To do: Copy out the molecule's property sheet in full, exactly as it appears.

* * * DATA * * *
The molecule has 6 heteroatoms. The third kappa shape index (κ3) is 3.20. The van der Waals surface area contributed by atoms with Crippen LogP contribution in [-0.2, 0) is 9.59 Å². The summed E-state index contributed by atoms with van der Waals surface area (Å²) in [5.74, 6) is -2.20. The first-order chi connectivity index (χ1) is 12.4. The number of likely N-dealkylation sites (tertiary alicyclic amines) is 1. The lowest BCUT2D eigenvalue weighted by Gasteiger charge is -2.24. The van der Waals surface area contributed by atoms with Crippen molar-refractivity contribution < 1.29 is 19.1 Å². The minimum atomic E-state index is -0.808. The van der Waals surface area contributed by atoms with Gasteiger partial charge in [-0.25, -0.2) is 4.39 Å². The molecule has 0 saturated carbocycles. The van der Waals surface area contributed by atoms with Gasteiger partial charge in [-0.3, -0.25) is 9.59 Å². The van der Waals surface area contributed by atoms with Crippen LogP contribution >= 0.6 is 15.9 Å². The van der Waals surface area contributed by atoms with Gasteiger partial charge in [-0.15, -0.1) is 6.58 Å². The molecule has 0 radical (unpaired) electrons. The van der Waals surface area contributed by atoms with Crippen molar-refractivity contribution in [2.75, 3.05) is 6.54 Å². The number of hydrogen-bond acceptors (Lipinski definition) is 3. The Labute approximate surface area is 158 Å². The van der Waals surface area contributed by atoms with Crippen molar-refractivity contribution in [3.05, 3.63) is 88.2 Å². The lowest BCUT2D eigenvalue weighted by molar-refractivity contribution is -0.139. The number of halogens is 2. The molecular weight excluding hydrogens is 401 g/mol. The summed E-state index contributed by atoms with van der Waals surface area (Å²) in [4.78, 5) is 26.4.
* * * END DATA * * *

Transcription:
The molecule has 6 heteroatoms. The third kappa shape index (κ3) is 3.20. The van der Waals surface area contributed by atoms with Crippen LogP contribution in [-0.2, 0) is 9.59 Å². The summed E-state index contributed by atoms with van der Waals surface area (Å²) in [5.74, 6) is -2.20. The first-order chi connectivity index (χ1) is 12.4. The number of likely N-dealkylation sites (tertiary alicyclic amines) is 1. The lowest BCUT2D eigenvalue weighted by Gasteiger charge is -2.24. The van der Waals surface area contributed by atoms with Crippen molar-refractivity contribution < 1.29 is 19.1 Å². The minimum atomic E-state index is -0.808. The van der Waals surface area contributed by atoms with Gasteiger partial charge in [-0.25, -0.2) is 4.39 Å². The molecule has 0 saturated carbocycles. The van der Waals surface area contributed by atoms with Gasteiger partial charge in [-0.3, -0.25) is 9.59 Å². The van der Waals surface area contributed by atoms with Crippen LogP contribution >= 0.6 is 15.9 Å². The van der Waals surface area contributed by atoms with Gasteiger partial charge in [-0.15, -0.1) is 6.58 Å². The molecule has 0 radical (unpaired) electrons. The van der Waals surface area contributed by atoms with Crippen molar-refractivity contribution in [2.75, 3.05) is 6.54 Å². The number of hydrogen-bond acceptors (Lipinski definition) is 3. The Labute approximate surface area is 158 Å². The van der Waals surface area contributed by atoms with Crippen molar-refractivity contribution in [3.05, 3.63) is 88.2 Å². The lowest BCUT2D eigenvalue weighted by molar-refractivity contribution is -0.139. The number of halogens is 2. The molecular weight excluding hydrogens is 401 g/mol. The summed E-state index contributed by atoms with van der Waals surface area (Å²) in [4.78, 5) is 26.4.